Kitchen Countertops / September 16, 2018 / Addison Smith.
Pros: Engineered quartz has many bragging rights. Thanks to the quartz content, it’s tough like granite, and the resin makes the material malleable and impact resistant. Both materials offer stout durability. Engineered quartz is also nonporous, making it resistant to stains and scratches. And this material has a leg up on natural stone when it comes to large installations: Because it can flex, engineered quartz can be fabricated in larger pieces and with fewer joints.
Disadvantages: The material is heat resistant only to 350 degrees, so — as with many kitchen surfaces — it’s best to keep trivets nearby. The color palettes tend toward medium to dark hues, though Kliptech (the maker of RecycleTop) has solved that in its similar recycled paper and bamboo product, EcoTop, which comes in lighter colors, including Snow White.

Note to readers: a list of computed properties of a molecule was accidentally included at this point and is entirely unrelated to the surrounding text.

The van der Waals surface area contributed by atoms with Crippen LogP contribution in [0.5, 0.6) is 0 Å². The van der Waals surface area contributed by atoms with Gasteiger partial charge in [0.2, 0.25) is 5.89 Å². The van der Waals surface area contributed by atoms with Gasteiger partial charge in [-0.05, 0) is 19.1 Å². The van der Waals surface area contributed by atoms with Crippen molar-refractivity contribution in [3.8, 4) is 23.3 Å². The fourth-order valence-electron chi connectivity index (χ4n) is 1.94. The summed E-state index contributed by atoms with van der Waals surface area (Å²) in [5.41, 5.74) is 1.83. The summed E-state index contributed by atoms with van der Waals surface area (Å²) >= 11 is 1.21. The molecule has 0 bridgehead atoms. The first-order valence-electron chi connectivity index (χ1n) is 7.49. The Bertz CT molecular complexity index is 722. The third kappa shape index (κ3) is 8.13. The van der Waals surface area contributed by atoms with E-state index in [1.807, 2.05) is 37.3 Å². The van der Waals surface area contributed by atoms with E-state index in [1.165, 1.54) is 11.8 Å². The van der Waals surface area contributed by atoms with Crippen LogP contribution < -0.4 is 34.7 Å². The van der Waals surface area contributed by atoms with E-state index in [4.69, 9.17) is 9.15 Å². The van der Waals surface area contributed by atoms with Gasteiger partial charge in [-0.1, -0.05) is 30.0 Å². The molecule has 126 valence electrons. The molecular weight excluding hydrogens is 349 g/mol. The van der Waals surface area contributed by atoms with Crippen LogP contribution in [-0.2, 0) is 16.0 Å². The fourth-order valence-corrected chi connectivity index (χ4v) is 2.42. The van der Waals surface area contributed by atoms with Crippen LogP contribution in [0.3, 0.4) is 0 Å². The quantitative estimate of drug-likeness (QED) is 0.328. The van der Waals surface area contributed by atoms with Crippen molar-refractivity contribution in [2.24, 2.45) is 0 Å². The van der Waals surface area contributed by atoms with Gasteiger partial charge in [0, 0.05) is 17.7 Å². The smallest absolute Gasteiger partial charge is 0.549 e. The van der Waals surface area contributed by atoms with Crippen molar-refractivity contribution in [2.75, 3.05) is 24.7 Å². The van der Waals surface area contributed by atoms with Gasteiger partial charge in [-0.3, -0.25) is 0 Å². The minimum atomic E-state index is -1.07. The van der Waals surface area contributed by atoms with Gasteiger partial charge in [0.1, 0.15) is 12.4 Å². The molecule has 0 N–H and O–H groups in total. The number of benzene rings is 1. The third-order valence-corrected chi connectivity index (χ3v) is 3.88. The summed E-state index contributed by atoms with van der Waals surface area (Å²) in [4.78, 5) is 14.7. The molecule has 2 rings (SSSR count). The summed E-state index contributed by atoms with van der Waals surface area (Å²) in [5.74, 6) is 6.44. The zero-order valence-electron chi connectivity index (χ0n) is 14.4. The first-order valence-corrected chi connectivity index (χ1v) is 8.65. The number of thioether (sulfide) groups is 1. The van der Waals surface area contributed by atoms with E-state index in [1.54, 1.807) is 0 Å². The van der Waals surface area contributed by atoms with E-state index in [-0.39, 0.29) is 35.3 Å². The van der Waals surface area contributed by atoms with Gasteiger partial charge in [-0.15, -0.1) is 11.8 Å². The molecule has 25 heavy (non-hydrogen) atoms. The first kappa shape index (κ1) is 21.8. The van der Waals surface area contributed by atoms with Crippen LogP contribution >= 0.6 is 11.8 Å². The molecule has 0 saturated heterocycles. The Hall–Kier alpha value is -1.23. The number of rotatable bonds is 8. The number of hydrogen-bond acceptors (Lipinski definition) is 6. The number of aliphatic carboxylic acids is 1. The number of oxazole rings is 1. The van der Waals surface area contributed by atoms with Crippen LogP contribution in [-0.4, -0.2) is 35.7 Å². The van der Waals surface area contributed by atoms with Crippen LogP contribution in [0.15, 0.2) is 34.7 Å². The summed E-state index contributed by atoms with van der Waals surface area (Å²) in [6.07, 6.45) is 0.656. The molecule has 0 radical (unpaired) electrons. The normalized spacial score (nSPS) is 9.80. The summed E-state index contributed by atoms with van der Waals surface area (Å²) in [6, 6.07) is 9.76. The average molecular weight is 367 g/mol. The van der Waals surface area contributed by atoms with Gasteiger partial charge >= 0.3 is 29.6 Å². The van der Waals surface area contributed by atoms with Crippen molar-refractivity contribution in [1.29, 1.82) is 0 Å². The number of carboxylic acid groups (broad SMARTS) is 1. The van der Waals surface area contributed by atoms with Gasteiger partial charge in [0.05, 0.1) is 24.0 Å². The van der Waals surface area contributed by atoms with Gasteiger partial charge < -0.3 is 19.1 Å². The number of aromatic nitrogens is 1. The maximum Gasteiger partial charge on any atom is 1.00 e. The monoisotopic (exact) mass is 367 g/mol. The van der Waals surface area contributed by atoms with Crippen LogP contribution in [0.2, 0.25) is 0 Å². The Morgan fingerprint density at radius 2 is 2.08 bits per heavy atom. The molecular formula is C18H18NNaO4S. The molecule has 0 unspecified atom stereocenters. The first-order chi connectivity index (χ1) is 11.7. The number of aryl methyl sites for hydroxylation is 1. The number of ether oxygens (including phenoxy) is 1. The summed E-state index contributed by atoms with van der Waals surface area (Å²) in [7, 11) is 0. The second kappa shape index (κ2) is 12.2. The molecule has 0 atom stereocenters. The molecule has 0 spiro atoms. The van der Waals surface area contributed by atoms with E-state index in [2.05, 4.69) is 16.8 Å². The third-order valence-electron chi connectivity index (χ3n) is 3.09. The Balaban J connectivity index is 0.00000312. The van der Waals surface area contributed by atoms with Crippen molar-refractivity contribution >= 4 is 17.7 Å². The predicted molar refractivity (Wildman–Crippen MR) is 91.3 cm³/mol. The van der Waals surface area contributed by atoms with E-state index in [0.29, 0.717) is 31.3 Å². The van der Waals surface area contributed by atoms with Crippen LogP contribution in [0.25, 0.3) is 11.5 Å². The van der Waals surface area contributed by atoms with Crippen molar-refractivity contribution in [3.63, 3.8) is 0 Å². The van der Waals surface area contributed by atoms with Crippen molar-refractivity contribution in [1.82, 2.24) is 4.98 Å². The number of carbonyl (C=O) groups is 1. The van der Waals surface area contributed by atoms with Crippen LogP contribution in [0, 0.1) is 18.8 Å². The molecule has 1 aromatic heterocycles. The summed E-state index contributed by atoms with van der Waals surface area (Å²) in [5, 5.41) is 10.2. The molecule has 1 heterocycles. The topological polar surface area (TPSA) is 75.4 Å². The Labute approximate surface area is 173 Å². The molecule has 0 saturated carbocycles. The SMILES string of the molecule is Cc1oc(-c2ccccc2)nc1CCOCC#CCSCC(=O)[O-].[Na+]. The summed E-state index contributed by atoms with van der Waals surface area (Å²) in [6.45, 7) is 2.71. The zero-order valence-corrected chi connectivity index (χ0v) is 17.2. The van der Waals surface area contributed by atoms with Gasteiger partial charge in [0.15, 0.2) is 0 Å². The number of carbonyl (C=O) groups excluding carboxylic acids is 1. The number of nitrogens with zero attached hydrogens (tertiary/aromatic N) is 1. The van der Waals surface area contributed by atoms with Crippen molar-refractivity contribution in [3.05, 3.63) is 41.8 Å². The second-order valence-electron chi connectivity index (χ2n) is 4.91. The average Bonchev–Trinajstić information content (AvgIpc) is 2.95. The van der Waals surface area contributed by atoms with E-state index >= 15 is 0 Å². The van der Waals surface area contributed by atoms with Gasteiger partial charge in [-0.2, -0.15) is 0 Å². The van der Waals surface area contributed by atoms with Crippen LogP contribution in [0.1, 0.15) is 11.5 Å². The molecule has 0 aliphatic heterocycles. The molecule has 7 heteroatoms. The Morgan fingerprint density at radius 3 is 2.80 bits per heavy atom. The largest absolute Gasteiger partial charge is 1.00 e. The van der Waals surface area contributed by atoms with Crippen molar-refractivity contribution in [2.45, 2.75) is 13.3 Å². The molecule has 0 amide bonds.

Stout and durable, paper countertops are easy on the environment and your conscience, and they woo with a warmth like that of stone. But are they right for your kitchen? Find out here.
Stainless steel is made of 60 percent recycled content and, because it can be recycled again and again, has an extended useful life. This product offers top-notch durability that stands up to even commercial kitchens and their rigorous standards for cleanliness. Perfectionists take note: Keeping stainless steel free of smudges and watermarks can be a chore.
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